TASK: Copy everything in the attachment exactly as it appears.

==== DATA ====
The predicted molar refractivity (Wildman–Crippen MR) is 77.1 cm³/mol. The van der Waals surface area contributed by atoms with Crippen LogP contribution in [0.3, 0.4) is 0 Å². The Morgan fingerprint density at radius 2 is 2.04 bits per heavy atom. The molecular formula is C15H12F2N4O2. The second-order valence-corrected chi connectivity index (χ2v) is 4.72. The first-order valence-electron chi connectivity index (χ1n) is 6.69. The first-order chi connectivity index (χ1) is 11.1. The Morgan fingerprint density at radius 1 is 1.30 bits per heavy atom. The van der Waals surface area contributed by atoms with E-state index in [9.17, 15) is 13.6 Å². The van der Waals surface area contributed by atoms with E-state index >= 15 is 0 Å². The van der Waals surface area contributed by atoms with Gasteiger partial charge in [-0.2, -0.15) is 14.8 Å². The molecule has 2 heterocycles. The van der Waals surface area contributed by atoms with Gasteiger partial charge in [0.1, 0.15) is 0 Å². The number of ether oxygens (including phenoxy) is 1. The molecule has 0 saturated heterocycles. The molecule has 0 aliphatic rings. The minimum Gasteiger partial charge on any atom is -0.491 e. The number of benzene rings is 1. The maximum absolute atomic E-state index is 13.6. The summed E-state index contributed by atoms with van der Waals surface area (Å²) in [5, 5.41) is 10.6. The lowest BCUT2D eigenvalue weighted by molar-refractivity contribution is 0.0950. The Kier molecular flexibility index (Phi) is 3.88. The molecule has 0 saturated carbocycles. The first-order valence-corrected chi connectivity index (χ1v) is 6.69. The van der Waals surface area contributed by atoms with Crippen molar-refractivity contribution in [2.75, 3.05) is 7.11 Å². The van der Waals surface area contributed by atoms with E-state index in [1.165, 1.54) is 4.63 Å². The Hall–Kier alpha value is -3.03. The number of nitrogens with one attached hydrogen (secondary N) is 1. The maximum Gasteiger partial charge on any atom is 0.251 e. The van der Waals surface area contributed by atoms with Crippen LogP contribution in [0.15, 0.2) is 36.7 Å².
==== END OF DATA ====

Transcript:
The predicted molar refractivity (Wildman–Crippen MR) is 77.1 cm³/mol. The van der Waals surface area contributed by atoms with Crippen LogP contribution in [0.3, 0.4) is 0 Å². The Morgan fingerprint density at radius 2 is 2.04 bits per heavy atom. The molecular formula is C15H12F2N4O2. The second-order valence-corrected chi connectivity index (χ2v) is 4.72. The first-order valence-electron chi connectivity index (χ1n) is 6.69. The first-order chi connectivity index (χ1) is 11.1. The Morgan fingerprint density at radius 1 is 1.30 bits per heavy atom. The van der Waals surface area contributed by atoms with E-state index in [9.17, 15) is 13.6 Å². The van der Waals surface area contributed by atoms with E-state index >= 15 is 0 Å². The van der Waals surface area contributed by atoms with Gasteiger partial charge in [-0.2, -0.15) is 14.8 Å². The molecule has 2 heterocycles. The van der Waals surface area contributed by atoms with Gasteiger partial charge in [0.1, 0.15) is 0 Å². The number of ether oxygens (including phenoxy) is 1. The molecule has 0 saturated heterocycles. The molecule has 0 aliphatic rings. The minimum Gasteiger partial charge on any atom is -0.491 e. The number of benzene rings is 1. The maximum absolute atomic E-state index is 13.6. The summed E-state index contributed by atoms with van der Waals surface area (Å²) in [5, 5.41) is 10.6. The lowest BCUT2D eigenvalue weighted by molar-refractivity contribution is 0.0950. The Kier molecular flexibility index (Phi) is 3.88. The molecule has 0 saturated carbocycles. The first-order valence-corrected chi connectivity index (χ1v) is 6.69. The van der Waals surface area contributed by atoms with Crippen molar-refractivity contribution in [2.75, 3.05) is 7.11 Å². The van der Waals surface area contributed by atoms with E-state index in [1.165, 1.54) is 4.63 Å². The Hall–Kier alpha value is -3.03. The number of nitrogens with one attached hydrogen (secondary N) is 1. The maximum Gasteiger partial charge on any atom is 0.251 e. The van der Waals surface area contributed by atoms with Crippen LogP contribution in [0.15, 0.2) is 36.7 Å².